Few presidents arrive in office with large plans around foreign affairs. Yet most live to see their reputations defined by it. For Barack Obama, whose time in office coincides with a series of tectonic shifts in global structure—the Arab revolutions, the relative decline of American power, the rise of China—that pattern shows signs of holding. But what kind of foreign policy leader is he? How Obama thinks about America's role in the world turns out to be one of the murkier questions about his presidency.
Obama's views fit neatly into none of the conventional categories like "realist" or "idealist," "interventionist" or "isolationist." At the time he began his presidential campaign, less than four years ago, Obama had no discernible approach to foreign affairs. He had been an Illinois state legislator, a professor of constitutional law, and briefly a U.S. senator who was mainly concerned with issues of social policy. His most notable stance was clear opposition to the invasion of Iraq, which he called a "dumb war" at a 2002 peace rally in Chicago.
At the same time, his personal background pointed to an unusual kind of engagement with the rest of the world. He is not only America's first black president, but one of our first truly multicultural politicians, with an African father, an Asian stepfather, and a childhood spent in Indonesia and the Pacific mixing bowl of Hawaii. As a candidate, Obama displayed a less America-centric view of the world than we are used to in politicians.
As is often the case, his foreign policy emerged in reaction to the biggest mistakes of his predecessor. That meant emphasizing multilateralism and respect for international laws in place of unilateralism and scorn for the United Nations. It proposed engagement with rather than demonization of the regimes George W Bush described as "evil." It focused on Afghanistan as the war we ought to have fought more effectively, over Iraq, the war we oughtn't to have fought at all. The foreign policy thinker most closely associated with his views was the Democratic realist Zbigniew Brzezinski.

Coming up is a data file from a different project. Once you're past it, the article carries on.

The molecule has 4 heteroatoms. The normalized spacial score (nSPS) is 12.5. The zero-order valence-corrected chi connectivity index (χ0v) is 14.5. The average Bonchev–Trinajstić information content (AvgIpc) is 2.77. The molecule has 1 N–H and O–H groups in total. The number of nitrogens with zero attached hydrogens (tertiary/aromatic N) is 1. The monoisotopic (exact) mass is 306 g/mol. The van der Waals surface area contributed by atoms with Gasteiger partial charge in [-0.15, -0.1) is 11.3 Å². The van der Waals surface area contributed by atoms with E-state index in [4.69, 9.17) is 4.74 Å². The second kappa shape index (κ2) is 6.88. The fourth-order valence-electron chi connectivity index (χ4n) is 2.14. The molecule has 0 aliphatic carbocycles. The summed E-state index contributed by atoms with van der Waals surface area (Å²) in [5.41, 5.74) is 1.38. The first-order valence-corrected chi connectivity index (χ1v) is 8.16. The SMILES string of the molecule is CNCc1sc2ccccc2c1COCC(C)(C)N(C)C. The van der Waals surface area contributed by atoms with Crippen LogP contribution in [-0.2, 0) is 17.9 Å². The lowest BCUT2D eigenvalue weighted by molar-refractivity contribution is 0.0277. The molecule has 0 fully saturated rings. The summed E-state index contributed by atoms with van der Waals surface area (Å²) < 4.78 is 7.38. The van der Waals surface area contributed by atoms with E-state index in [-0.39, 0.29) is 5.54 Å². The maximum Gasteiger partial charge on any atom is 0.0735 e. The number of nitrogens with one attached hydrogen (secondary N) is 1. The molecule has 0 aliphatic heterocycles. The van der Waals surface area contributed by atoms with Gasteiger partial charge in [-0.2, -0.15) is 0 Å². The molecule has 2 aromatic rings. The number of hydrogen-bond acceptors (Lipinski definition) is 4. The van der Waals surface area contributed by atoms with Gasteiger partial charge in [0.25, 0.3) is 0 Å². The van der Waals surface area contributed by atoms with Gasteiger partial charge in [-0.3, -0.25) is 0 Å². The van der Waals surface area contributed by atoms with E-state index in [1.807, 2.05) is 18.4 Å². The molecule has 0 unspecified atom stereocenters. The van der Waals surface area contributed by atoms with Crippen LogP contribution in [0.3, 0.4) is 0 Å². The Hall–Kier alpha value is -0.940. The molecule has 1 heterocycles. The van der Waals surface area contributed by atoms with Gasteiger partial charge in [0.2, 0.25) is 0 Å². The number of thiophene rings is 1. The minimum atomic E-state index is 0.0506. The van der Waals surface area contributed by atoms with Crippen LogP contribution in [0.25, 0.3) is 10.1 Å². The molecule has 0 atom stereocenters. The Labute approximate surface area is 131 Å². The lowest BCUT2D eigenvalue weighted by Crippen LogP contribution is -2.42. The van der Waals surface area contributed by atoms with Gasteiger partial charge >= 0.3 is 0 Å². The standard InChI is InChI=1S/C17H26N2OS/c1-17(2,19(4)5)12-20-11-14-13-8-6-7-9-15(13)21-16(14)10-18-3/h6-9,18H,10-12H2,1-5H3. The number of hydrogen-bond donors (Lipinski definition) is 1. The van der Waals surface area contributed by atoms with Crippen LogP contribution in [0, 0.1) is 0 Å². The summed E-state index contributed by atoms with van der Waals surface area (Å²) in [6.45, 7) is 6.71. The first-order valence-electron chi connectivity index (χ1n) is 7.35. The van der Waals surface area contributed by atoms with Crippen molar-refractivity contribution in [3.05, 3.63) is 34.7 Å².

Responding to Bush's inept idealism and militarized approach to democracy promotion, Obama initially shied from ideas of humanitarian intervention, democracy promotion, or human rights advocacy—what Democrats more typically call for. Instead, he declared his "enormous sympathy" for the foreign policy of George Bush senior. Obama cited the first Bush team's prudent, nontriumphal management of the Soviet empire's collapse as his model. After winning the election, he reached out to Bush senior's foreign policy alter ego, Brent Scowcroft, for advice. As a decision-maker, Obama has lived up to Bush senior's positive example.
If his two national security advisers have seemed less than pivotal figures in his administration, it is because Obama is the kind of commander-in-chief who functions as his own national security director. As both the NATO intervention in Libya and the strike against Bin Laden show, Obama is a strong executive, capable of weighing probabilities and yet acting quickly and decisively. He is far from the lawyerly or wishy-washy figure his opponents have often caricatured.
Obama views himself, as he has often said, as a pragmatist. He has approached international problems on a case-by-case basis and shows little interest in having his name associated with a grand doctrine. This ad-hocracy can, however, produce policy that seems muddled or contradictory. At the time of the green revolution in Iran, Obama held back from criticizing the crackdown because of his eagerness to open a dialogue with the Ahmadinejad regime. When that position was criticized as callous, the president belatedly identified himself with the protesters.
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